This bird's song is a sweet high warble descending in pitch and becoming buzzy near the finish.

Anatidae

The Anatidae are the biological family of water birds that includes ducks, geese, and swans. The family has a cosmopolitan distribution, occurring on all the world's continents. These birds are adapted for swimming, floating on the water surface, and in some cases diving in at least shallow water. The family contains around 146 species in 43 genera. (The magpie goose is no longer considered to be part of the Anatidae and is now placed in its own family, Anseranatidae.)

They are generally herbivorous, and are monogamous breeders. A number of species undertake annual migrations. A few species have been domesticated for agriculture, and many others are hunted for food and recreation. Five species have become extinct since 1600, and many more are threatened with extinction.

Anatinae

The Anatinae are a subfamily of the family Anatidae (swans, geese and ducks). Its surviving members are the dabbling ducks, which feed mainly at the surface rather than by diving. The other members of the Anatinae are the extinct moa-nalo, a young but highly apomorphic lineage derived from the dabbling ducks.

There has been much debate about the systematical status and which ducks belong to the Anatinae. Some taxonomic authorities only include the dabbling ducks and their close relatives, the extinct moa-nalos. Alternatively, the Anatinae are considered to include most "ducks", and the dabbling ducks form a tribe Anatini within these. The classification as presented here more appropriately reflects the remaining uncertainty about the interrelationships of the major lineages of Anatidae (waterfowl).

Anseriformes

Anseriformes is an order of birds that comprise about 180 living species in three families: Anhimidae (the 3 screamers), Anseranatidae (the magpie goose), and Anatidae, the largest family, which includes over 170 species of waterfowl, among them the ducks, geese, and swans. Most modern species in the order are highly adapted for an aquatic existence at the water surface. With the exception of screamers, all have phalli, a trait that has been lost in the Neoaves. Due to their aquatic nature, most species are web-footed.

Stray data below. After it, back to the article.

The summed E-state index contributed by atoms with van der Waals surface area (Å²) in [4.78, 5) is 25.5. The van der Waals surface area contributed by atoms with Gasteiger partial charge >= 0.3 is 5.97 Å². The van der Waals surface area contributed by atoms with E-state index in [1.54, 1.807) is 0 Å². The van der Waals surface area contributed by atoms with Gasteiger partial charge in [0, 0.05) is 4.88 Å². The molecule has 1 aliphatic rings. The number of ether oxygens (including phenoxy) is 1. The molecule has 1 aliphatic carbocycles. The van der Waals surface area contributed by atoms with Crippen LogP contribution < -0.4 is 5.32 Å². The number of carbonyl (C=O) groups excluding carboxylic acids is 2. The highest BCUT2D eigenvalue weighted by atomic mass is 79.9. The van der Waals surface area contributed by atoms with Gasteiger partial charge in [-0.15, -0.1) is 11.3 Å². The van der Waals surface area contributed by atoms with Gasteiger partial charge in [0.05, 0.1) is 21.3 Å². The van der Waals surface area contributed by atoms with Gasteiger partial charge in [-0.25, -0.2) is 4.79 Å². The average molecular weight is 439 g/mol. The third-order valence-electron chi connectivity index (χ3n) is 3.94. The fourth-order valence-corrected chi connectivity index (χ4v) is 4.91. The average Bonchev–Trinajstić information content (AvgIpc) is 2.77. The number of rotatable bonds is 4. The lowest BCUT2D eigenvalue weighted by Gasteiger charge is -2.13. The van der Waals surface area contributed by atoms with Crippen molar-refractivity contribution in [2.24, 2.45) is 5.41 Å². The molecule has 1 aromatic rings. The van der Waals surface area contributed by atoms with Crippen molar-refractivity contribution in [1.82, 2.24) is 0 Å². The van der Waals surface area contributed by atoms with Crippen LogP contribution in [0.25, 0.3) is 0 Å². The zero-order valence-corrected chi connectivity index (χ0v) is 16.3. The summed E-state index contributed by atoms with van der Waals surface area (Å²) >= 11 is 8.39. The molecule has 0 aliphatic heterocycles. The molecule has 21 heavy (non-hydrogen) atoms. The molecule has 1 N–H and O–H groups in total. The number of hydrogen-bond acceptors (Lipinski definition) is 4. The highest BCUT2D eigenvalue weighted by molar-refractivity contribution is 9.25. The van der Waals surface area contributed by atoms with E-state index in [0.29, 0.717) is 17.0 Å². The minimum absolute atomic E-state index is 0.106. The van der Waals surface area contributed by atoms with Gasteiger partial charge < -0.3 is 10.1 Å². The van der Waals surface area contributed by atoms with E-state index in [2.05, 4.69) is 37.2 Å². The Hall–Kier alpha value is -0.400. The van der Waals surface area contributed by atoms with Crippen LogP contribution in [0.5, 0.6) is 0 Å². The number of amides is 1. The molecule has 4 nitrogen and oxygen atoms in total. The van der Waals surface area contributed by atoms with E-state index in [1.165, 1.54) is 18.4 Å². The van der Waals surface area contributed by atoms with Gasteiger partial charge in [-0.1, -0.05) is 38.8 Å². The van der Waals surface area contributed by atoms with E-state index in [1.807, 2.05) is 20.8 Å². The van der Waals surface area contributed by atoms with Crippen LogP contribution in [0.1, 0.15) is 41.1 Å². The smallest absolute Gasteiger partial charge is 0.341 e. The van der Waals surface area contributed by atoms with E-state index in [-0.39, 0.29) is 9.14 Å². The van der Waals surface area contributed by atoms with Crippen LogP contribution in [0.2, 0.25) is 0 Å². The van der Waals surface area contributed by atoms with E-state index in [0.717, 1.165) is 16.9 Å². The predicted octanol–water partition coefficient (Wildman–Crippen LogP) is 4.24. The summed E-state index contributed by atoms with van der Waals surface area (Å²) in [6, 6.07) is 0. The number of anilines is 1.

Bambolinetta

Bambolinetta lignitifila is a fossil species of waterfowl from the Late Miocene of Italy, now classified as the sole member of the genus Bambolinetta. First described in 1884 as a typical dabbling duck, it was not revisited until 2014, when a study showed it to be a highly unusual duck species, probably a flightless, wing-propelled diver similar to a penguin.

Bluebird

The bluebirds are a group of medium-sized, mostly insectivorous or omnivorous birds in the order of Passerines in the genus Sialia of the thrush family (Turdidae). Bluebirds are one of the few thrush genera in the Americas. They have blue, or blue and rose beige, plumage. Female birds are less brightly colored than males, although color patterns are similar and there is no noticeable difference in size between the two sexes.

Chendytes